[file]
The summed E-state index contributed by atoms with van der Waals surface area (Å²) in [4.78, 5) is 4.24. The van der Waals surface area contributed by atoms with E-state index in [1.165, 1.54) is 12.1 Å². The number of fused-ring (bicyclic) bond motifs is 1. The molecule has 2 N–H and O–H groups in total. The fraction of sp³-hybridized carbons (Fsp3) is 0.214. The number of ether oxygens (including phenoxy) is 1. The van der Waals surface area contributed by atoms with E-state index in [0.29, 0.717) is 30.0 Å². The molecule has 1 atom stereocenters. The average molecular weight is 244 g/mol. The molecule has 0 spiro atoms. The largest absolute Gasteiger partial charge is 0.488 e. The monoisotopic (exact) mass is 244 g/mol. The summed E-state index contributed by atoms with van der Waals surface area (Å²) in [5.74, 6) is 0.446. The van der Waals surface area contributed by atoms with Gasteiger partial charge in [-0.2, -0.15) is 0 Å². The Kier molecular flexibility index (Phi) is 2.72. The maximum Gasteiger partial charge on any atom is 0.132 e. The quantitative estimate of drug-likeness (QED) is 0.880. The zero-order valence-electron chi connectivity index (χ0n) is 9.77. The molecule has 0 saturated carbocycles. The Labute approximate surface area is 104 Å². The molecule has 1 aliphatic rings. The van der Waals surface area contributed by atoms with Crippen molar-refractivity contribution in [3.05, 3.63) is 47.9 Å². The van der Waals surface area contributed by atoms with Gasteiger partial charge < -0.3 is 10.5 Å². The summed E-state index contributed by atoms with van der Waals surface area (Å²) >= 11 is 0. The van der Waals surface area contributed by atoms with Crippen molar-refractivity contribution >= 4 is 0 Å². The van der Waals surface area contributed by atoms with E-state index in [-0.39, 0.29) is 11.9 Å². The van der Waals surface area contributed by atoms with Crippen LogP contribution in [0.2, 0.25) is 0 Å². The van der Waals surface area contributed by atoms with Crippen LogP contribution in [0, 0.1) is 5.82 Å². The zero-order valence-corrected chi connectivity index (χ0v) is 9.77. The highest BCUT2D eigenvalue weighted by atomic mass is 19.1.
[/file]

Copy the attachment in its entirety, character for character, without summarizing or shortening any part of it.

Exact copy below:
The summed E-state index contributed by atoms with van der Waals surface area (Å²) in [4.78, 5) is 4.24. The van der Waals surface area contributed by atoms with E-state index in [1.165, 1.54) is 12.1 Å². The number of fused-ring (bicyclic) bond motifs is 1. The molecule has 2 N–H and O–H groups in total. The fraction of sp³-hybridized carbons (Fsp3) is 0.214. The number of ether oxygens (including phenoxy) is 1. The van der Waals surface area contributed by atoms with E-state index in [0.29, 0.717) is 30.0 Å². The molecule has 1 atom stereocenters. The average molecular weight is 244 g/mol. The molecule has 0 spiro atoms. The largest absolute Gasteiger partial charge is 0.488 e. The monoisotopic (exact) mass is 244 g/mol. The summed E-state index contributed by atoms with van der Waals surface area (Å²) in [5.74, 6) is 0.446. The van der Waals surface area contributed by atoms with Gasteiger partial charge in [-0.2, -0.15) is 0 Å². The Kier molecular flexibility index (Phi) is 2.72. The maximum Gasteiger partial charge on any atom is 0.132 e. The quantitative estimate of drug-likeness (QED) is 0.880. The zero-order valence-electron chi connectivity index (χ0n) is 9.77. The molecule has 0 saturated carbocycles. The Labute approximate surface area is 104 Å². The molecule has 1 aliphatic rings. The van der Waals surface area contributed by atoms with Crippen molar-refractivity contribution in [3.05, 3.63) is 47.9 Å². The van der Waals surface area contributed by atoms with Gasteiger partial charge < -0.3 is 10.5 Å². The summed E-state index contributed by atoms with van der Waals surface area (Å²) >= 11 is 0. The van der Waals surface area contributed by atoms with Crippen molar-refractivity contribution >= 4 is 0 Å². The van der Waals surface area contributed by atoms with E-state index in [-0.39, 0.29) is 11.9 Å². The van der Waals surface area contributed by atoms with Crippen LogP contribution in [0.2, 0.25) is 0 Å². The van der Waals surface area contributed by atoms with Crippen LogP contribution in [0, 0.1) is 5.82 Å². The zero-order valence-corrected chi connectivity index (χ0v) is 9.77. The highest BCUT2D eigenvalue weighted by atomic mass is 19.1.